Right now, precisely none of the big Virtual Reality headsets is available in South Africa. The PlayStation VR is set to launch in many territories on October 13 – but those of us here at the Southern tip of Africa will have to wait until next year. Worse is that the already available PC VR head-mounts aren’t available here either.
You can’t just head down to your favourite tech retailer and pick up an Oculus Rift or an HTC Vive, which makes it tempting – for those with heavy wallets – to consider importing. But is it worth it? After spending quite a bit of time with a VIVE setup (thanks, very much to MSI, who sent it along with a VR-ready laptop), I’m left in two minds.
The VIVE itself houses some pretty impressive technology – as it should, considering the set retails for $799. The box is huge, and its perfectly packaged contents just scream high quality. You’ve got the head-mounted unit itself, of course – which has a nest of unfathomably long cables coming out of the back of it that all plug into a link box. That, in turn, gets plugged in to your computer, sucking up an HDMI or Display port, along with a single USB port. While the Vive doesn’t have a headset built in to it, it does ship with a standard set of ear buds, which you plug in to the headset. Because it’s a standard 3.5mm jack, you can use your own if you prefer. The box also comes packing two things that make the Vive special – a step beyond the Oculus Rift.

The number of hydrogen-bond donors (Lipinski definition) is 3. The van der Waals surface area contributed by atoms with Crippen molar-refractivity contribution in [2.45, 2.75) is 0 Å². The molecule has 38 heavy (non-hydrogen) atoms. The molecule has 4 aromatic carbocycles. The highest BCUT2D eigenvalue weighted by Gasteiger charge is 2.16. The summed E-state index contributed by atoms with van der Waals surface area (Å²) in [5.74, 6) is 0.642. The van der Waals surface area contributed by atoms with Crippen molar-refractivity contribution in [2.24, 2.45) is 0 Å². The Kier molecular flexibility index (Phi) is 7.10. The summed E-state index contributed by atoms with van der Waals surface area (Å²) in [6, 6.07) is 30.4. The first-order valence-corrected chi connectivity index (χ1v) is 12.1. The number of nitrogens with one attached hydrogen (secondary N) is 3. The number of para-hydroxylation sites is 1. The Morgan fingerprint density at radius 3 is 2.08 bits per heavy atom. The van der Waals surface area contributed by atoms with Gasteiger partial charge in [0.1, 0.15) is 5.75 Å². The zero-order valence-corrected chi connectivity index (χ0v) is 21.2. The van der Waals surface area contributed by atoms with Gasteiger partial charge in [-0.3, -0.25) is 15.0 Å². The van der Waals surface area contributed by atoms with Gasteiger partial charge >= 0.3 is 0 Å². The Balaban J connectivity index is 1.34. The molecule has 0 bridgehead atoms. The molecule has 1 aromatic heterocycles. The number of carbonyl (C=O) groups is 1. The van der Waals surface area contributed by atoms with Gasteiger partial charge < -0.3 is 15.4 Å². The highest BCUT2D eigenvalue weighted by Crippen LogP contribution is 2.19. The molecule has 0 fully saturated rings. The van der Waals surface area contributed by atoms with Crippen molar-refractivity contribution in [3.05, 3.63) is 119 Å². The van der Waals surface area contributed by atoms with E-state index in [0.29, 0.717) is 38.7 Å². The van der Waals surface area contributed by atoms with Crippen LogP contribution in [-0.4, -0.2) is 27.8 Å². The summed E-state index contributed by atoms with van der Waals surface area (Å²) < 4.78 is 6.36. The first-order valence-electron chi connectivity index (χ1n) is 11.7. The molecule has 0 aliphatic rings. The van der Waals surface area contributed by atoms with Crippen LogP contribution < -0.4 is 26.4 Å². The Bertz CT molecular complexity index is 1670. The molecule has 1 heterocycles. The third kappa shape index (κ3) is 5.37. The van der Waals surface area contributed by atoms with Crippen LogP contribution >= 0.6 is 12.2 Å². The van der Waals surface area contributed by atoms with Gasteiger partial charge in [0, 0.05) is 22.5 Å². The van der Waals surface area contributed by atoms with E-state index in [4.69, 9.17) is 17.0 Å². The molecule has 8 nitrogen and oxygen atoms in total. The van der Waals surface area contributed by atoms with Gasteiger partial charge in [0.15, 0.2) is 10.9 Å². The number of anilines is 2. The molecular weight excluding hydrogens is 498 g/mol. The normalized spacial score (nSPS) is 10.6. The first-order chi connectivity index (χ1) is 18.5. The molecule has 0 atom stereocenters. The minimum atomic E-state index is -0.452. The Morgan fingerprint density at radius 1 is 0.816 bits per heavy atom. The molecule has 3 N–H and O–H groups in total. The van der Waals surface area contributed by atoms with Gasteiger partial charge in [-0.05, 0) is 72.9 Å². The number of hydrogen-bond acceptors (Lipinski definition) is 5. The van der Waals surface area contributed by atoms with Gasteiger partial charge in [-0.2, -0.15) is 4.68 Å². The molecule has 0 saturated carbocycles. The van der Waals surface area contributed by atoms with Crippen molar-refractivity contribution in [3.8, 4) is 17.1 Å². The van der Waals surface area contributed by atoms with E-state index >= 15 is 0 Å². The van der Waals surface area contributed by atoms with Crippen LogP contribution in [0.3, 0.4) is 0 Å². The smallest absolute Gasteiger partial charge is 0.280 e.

It comes, firstly, with two infra-red base stations which not only help it track the headset (which has its own camera, too), but also the controllers – which I’ll get to in a bit. The base stations both require their own power and also need line of site of each other. It sounds like it’s a lot of set up, but it’s really not very complicated. Within half an hour of opening the box, I was ready to go.
It is worth noting that if you do end up with a unit, you’ll probably want to fix the base stations somewhere, in opposite corners. The Vive comes with the necessary screws, bolts and brackets to do just that. The base stations allow the Vive to use something called Room-scale. It allows you to measure a set area of your play space, so you don’t end up walking in to walls and hurting yourself. It doesn’t even need the greatest area. My set up – in what I consider a tiny lounge (and what the system measure at 2m x 2.1m) worked perfectly for most games and experiences.